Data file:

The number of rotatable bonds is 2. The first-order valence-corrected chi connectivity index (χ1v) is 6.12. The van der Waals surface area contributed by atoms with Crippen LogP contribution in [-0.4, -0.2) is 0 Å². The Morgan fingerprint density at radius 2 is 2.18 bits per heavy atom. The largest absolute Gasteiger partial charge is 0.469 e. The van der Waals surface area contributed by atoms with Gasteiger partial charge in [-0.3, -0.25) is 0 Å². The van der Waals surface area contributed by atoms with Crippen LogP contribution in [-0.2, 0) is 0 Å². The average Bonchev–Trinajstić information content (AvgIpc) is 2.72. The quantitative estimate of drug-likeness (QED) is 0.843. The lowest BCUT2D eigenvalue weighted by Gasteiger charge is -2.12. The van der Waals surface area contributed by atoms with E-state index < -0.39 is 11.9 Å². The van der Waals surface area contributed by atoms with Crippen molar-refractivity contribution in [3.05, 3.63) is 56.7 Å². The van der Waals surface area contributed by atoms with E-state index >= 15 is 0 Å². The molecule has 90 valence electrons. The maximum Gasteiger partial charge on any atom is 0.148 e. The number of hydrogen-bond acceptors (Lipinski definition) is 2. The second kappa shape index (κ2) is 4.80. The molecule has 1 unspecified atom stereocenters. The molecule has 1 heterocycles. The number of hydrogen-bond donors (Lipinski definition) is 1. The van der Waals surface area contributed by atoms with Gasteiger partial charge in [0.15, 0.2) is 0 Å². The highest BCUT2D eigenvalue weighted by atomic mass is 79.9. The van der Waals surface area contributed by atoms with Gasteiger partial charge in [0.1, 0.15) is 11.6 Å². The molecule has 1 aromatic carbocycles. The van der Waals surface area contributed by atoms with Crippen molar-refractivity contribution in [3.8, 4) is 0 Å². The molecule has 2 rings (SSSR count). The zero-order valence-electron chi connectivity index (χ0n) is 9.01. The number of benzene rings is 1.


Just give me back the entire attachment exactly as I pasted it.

The number of rotatable bonds is 2. The first-order valence-corrected chi connectivity index (χ1v) is 6.12. The van der Waals surface area contributed by atoms with Crippen LogP contribution in [-0.4, -0.2) is 0 Å². The Morgan fingerprint density at radius 2 is 2.18 bits per heavy atom. The largest absolute Gasteiger partial charge is 0.469 e. The van der Waals surface area contributed by atoms with Gasteiger partial charge in [-0.3, -0.25) is 0 Å². The van der Waals surface area contributed by atoms with Crippen LogP contribution in [-0.2, 0) is 0 Å². The average Bonchev–Trinajstić information content (AvgIpc) is 2.72. The quantitative estimate of drug-likeness (QED) is 0.843. The lowest BCUT2D eigenvalue weighted by Gasteiger charge is -2.12. The van der Waals surface area contributed by atoms with E-state index < -0.39 is 11.9 Å². The van der Waals surface area contributed by atoms with Crippen molar-refractivity contribution in [3.05, 3.63) is 56.7 Å². The van der Waals surface area contributed by atoms with E-state index >= 15 is 0 Å². The molecule has 90 valence electrons. The maximum Gasteiger partial charge on any atom is 0.148 e. The number of hydrogen-bond acceptors (Lipinski definition) is 2. The second kappa shape index (κ2) is 4.80. The molecule has 1 unspecified atom stereocenters. The molecule has 1 heterocycles. The number of hydrogen-bond donors (Lipinski definition) is 1. The van der Waals surface area contributed by atoms with Gasteiger partial charge in [0.15, 0.2) is 0 Å². The highest BCUT2D eigenvalue weighted by atomic mass is 79.9. The van der Waals surface area contributed by atoms with Gasteiger partial charge in [0.1, 0.15) is 11.6 Å². The molecule has 1 aromatic carbocycles. The van der Waals surface area contributed by atoms with Crippen molar-refractivity contribution in [3.8, 4) is 0 Å². The molecule has 2 rings (SSSR count). The zero-order valence-electron chi connectivity index (χ0n) is 9.01. The number of benzene rings is 1.